This year Property Management Groups have started taking a real look into how their apartments’ bad online reputations are affecting their bottom line and impacting occupancy, rightfully so. Below is a solution to start fixing your apartment ratings.
A recent Nielson Consumer Study shows *nearly 70% of your potential customers are consulting online reviews and ratings before making a purchase decision and 92% of those surveyed said they have changed their minds due to bad reviews.
By now all of us have relied on reviews we see online at one time or another for some product, service, event, etc. Let me rephrase that… all of have been forced to look at reviews at one time or another for some product, service, event, etc.. How can we not? Every website has reviews pushed right in our faces. It has become commonplace.
These days, everyone has a smart phone too and they surf the web Googling “apartments + city name.” Within seconds we see reviews next to every apartments name in any city across the globe on our smart phones. It’s all pretty cool I guess. So is this online review thing just a fad or will it go away? Right now, all indicators are suggesting these review site systems are here to stay and growing more popular.
So as a landlord or property management group why should you care about these reviews?
Do the math: Losing just 1 tenant lease agreement/month due to your bad reviews at a missed rental rate of $600/month equals a Gross Revenue Loss of $46,800 in the first year… all from losing just one tenant per month due to bad reviews at one property. It’s not uncommon for some property management groups with large portfolios to realize total revenue losses in the $ millions when Googling all their properties to see which ones have a majority of bad online reviews. In this post we will show you how you can make an educated inference for how many potential customers are passing your property by and becoming missed opportunities. I’ll also show you how you can fix your online reputation for your properties moving forward and actually start controlling it.
Getting started: First thing I like to do is get a clear image of the big picture. this isn’t where we fix anything yet… we are just getting an idea of the possible loss in revenue.
1) How many of all your properties have a majority vote by the people as a “bad place to stay?” If that seems like too much work for your in-house team to start Googling all of your properties then start with one of your really bad ones.
2) Get a probability of how many people are searching online for apartments in that city where your bad reputation property is located. Ideally, you can go into your Google + page account and quickly check out your impressions in analytics, or web stats. Google has a “keyword planner” tool in adwords that can give search volume too. There are better analytics tools out there but the keyword planner tool is free and will give you a quick estimate as to the search volume per city. Type in your keyword variations + city name and Bam! Add up the search volumes for each keyword variation and you will discover roughly how many people are searching your apartment name and apartments in that city per month according to Google.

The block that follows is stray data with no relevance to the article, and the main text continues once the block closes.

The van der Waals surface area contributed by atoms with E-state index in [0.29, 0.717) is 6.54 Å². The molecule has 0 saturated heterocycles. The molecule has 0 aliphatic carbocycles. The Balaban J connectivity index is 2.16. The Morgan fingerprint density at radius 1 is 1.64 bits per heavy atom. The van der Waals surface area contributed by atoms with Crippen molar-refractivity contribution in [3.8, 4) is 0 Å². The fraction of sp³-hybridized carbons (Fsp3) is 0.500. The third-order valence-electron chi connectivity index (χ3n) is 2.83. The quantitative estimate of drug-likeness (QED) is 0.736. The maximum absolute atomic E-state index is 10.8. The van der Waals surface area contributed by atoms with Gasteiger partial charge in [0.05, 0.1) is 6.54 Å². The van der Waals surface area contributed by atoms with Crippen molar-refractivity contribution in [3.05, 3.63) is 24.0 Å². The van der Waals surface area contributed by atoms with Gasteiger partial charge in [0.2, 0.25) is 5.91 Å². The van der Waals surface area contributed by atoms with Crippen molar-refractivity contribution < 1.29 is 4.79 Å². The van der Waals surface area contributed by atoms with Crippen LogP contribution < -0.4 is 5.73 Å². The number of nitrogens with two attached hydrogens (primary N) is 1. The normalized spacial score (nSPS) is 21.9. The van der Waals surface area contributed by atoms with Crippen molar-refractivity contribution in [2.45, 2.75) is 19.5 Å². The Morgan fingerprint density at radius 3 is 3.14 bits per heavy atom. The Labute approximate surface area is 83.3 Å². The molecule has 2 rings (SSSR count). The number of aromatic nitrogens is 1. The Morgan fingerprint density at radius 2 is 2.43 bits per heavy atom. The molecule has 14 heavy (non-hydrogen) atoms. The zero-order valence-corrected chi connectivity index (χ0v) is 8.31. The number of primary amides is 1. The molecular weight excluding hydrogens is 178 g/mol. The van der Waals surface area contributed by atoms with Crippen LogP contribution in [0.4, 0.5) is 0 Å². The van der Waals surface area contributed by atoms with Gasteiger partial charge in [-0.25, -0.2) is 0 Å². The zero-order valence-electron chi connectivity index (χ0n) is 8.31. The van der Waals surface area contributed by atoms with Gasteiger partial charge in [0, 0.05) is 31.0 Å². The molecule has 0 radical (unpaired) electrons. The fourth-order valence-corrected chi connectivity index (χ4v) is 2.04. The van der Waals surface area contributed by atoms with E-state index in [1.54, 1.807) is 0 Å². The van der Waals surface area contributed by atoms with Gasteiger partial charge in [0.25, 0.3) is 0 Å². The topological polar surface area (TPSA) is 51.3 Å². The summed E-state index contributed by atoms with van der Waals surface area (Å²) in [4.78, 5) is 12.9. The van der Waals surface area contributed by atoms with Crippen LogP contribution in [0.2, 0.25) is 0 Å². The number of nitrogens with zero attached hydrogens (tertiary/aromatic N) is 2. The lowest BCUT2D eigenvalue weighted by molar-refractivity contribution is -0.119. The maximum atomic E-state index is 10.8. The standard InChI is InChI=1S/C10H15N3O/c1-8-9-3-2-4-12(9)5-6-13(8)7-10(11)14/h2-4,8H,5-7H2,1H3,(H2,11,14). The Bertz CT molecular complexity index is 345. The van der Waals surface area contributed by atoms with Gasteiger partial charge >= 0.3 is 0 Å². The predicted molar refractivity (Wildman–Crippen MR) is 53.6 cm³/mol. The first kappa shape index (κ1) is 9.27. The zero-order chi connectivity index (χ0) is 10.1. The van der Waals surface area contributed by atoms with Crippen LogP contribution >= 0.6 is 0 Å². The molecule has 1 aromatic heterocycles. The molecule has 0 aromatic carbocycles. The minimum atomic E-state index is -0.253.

3) Once you know that level of information you can start making some conservative estimates as to how many passerby’s there might be. Keep in mind, there is not going to be a 100% accurate number for how many tenants are being scared away but we want to get an idea right? So we need to use some standard web surfing/conversion statistics, along with some recent research consumer statistics and put together a formula. There was a 2012 Nielson survey and The Local Consumer Review Survey that we can use for our formula and it gives great insight to consumer behavior when they see good and bad reviews. According to Nielsen, 70% of the respondents rated reviews as the second most trusted form of advertising besides word-of-mouth. The other 30% said they don’t care. 58% of respondents for the Local Consumer Review Survey said they trusted business by positive reviews online. And so the inverse of that is: 42% of consumer respondents did not trust/passed on a business with a majority vote of bad reviews. Make sense? Our stats won’t be 100% accurate, that’s impossible, but it will give us a good, safe estimate of how many potential tenants we’re losing opportunities on. Based on this information we can come up with a very simple formula and calculate our “passers-by” if we want to.
4) Use Formula: A typical web conversion to get a click or call from qualified traffic is 1 to 3%. Let’s keep this simple and just say a 1% success rate for easy math. So our formula for calculating “passers-by” in lost revenue looks like this:
“For every 1000 impressions, according to Nielsen’s survey statistic 70% of those people will highly trust our online reviews, 42% of those people will not trust businesses with a majority vote of bad reviews and be a missed opportunity. 1% of our prospect pool will still convert to a phone call or come into the office.”